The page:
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Nnaji as a change agent

BEFORE  me on my table as I am writing this short essay is a couple of media reports on the signing on July 4 , 2012, of a Memorandum of Understanding, MOU, between the Ministry of Power and Daewoo Construction and Electrical on ways Daewoo could help generate 10,000MW in Nigeria, with the South Korean engineering giant taking up 20 per cent equity in new plants.

I am particularly excited at the statement attributed to the Minister of Power, Professor Bart Nnaji, to the effect that Original Equipment Manufacturers, OEMs, like Daewoo would no longer be allowed to just sell finished products like turbines to Nigeria.

The Minister reasons that if OEMs cannot manufacture in our country yet, they should at least begin to assemble here and consequently add value to our national economy. Nigeria, the Minister added, should not remain forever the dumping ground for foreign manufacturers.

As I was reading the reports, my confidence in the Nigerian possibility became rekindled. Prof. Nnaji spoke on the occasion with authority; not the authority of his personal accomplishments which, in any case, can humble practically anyone, but the authority arising from unprecedented international investor confidence in the Nigerian power sector.

In other words, Nnaji is not on his kneels pleading with foreigners to come to Nigeria to invest. The international investors are coming daily in large groups, and for once Nigeria has the confidence to dictate the terms to them—and they are complying enthusiastically!

I am not just a student of strategic studies who follows international affairs with interest, but someone who has been in government at a high level and has seen at close quarters how international investors view Nigeria.

I served as Principal Staff Officer in the Presidency during the time of General Ibrahim Babangida and was appointed the Field Commander of the multinational ECOWAS peacekeeping force in Liberia in the 1990s, only to return to State House under General Sani Abacha years later.

These  two positions, among others, enabled me to have a bird’s eye view of how foreigners really perceive Africans, all the more so in matters of long term investments. CitiBank/NIB was for some years about the most profitable bank in Nigeria, but it did not bother to acquire one single property here!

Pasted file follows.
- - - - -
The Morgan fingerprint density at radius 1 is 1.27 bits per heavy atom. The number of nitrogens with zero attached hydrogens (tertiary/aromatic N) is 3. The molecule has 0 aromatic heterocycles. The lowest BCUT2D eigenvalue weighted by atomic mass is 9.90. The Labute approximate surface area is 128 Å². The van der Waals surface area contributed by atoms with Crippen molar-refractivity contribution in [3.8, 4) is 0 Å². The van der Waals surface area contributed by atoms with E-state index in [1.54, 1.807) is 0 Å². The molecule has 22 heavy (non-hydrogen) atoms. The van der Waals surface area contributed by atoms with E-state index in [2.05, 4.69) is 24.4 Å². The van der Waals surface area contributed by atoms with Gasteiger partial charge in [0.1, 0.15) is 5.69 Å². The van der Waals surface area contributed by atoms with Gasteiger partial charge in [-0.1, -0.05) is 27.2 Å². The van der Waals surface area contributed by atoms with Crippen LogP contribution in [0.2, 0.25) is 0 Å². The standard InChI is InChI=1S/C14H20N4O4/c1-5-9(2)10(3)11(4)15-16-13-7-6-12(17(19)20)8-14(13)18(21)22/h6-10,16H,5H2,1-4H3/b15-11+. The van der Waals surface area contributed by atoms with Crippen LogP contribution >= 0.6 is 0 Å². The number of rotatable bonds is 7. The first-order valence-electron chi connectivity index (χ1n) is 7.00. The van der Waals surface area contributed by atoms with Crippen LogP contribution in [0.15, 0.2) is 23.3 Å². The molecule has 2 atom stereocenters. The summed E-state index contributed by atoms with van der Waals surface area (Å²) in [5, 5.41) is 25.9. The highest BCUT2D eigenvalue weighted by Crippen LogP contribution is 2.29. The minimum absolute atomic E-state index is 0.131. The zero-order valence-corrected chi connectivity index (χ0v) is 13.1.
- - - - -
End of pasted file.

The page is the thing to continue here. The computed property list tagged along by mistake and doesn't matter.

It was in Nigeria  for hot money. If anything had gone wrong, CitiBank/NIB would have simply repatriated all its money to New York, together with its expatriate staff.

Now, there are some Nigerians who think all this was happening because our country was then under military rule. Well, they could be right, but only to some extent. President Olusegun Obsanjo, for instance, spent a substantial part of his first tenure of 1999 to 2003 on foreign trips, campaigning for foreign investments in Nigeria. But there was little to show for his dedicated effort.

Let us cite the telling example of Obasanjo’s spirited lobbying of the British telecom company, Vodafone (which is the world’s largest mobile telephone operator) to invest in the Nigerian GSM market in the wake of the liberalisation of the telecom sector and of the restoration of democratic governance in the country. Vodafone turned down Obasanjo’s offer, which included incredible tax reliefs.

The rejection by big telecom firms enabled relatively smaller players like Southern African MTN and Econet to have a field day. It does not matter that the Vodafone chairman, Sir Christopher Gent, was to deeply regret his investment decision.

Against this backdrop, I am, like most Nigerians, over the moon to know that world class electricity companies are taking far-reaching steps to participate, in very concrete terms, in the ongoing power sector in our beloved nation.

General Electric of the United States, the world’s biggest manufacturer of electricity equipment, has signed an MoU to assist in the generation of 10,000MW and invest between 10 and 15 per cent equity in new plants using its equipment. Put succinctly, GE is no longer contented with selling turbines to Nigeria.

In addition, GE is planning to build an assembly plant in the country, the first time it will do so in sub-Saharan Africa. As if in competition with GE, Siemens of Germany has signed an MoU to help generate 10,000MW, build a service station (the first time in West Africa) and sponsor a study for the integration of traditional and alternative sources of energy. Electrobra of Brazil has signed a similar MoU with the Nigerian Ministry of Power.

Just before  the MoUs were signed, the United States EXIM Bank signed an MoU  last year with the Nigerian Ministry of Power providing $1.2b credit to investors in Nigeria’s power sector using American products and services. This is a very interesting development.

US EXIM’s total credit to sub Sahara Africa the previous year was $1.4b, with only $200m coming to Nigeria. It is worth emphasizing here that the credit to Nigeria’s power sector alone is more than the combination of all the sectors in the whole of Black Africa received in 2010.

I am even informed by my contacts in the US EXIM Bank that the financial institution is willing to raise the facility to $2.5b. It was the same sources who disclosed to me that the chief executive of the American bank came himself to Nigeria to sign the MoU only two weeks after the Minister of Power visited him in Washington, DC, and persuaded the top banker to get involved in Nigeria’s power sector reform.

Gen ISHAYA BAKUT(rtd) was a former governor of Benue State.


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